In an analysis of data from national Swedish registries for extremely preterm babies (born before 24 weeks) from 2007–2018, most had neurodevelopmental disorders and/or other diagnoses during childhood and were referred for habilitational care.
In the Acta Paediatrica study of 383 children, 75% had neurodevelopmental disorders (including speech disorders, intellectual disabilities, attention deficit hyperactivity disorder, autism spectrum disorders, visual impairment, cerebral palsy, epilepsy, and hearing impairment).
More boys than girls had intellectual disabilities (45% versus 27%) and visual impairment (25% versus 14%). Fifty-five percent of children were referred for habilitation services, and 88% had additional diagnoses such as asthma and short stature.
“Due to improved medical care, an increasing number of extremely preterm infants survive. Our study shows that a large proportion of the most immature new survivors suffer from persisting somatic and neurodevelopmental disorders,” said senior author Ann Hellström, MD, PhD, of Gothenburg University.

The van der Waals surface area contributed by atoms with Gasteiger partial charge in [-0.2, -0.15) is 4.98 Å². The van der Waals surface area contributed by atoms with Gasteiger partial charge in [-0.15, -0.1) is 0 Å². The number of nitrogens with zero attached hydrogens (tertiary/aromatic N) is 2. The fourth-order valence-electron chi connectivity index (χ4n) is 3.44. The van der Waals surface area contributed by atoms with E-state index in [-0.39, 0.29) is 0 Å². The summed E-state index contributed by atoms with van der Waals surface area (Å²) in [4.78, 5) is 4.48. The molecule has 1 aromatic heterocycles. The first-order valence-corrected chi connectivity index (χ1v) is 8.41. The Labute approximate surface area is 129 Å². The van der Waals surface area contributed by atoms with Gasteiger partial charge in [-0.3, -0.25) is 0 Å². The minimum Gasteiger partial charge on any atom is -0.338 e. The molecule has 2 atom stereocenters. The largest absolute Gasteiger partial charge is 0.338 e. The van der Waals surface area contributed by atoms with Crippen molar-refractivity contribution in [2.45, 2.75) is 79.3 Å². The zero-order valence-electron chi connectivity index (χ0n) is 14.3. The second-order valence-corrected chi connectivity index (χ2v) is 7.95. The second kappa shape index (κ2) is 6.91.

Such an understanding the long-term consequences of preterm birth will help clinicians and healthcare systems optimize care. “Awareness of the lifelong needs of these children is also necessary for society at large to provide adequate resources and support for the tiniest of our children and their families,” said lead author Eva Morsing, MD, PhD of Lund University.
An accompanying editorial offers additional perspectives on the study’s findings.
URL Upon Publication: https://onlinelibrary.wiley.com/doi/10.1111/apa.16316
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Acta Paediatrica is a peer-reviewed monthly journal at the forefront of international paediatric research. Published on behalf of the Foundation Acta Paediatrica, it covers both clinical and experimental research in all areas of paediatrics.
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Neurodevelopmental disorders and somatic diagnoses in a national cohort of children born before 24 weeks of gestation
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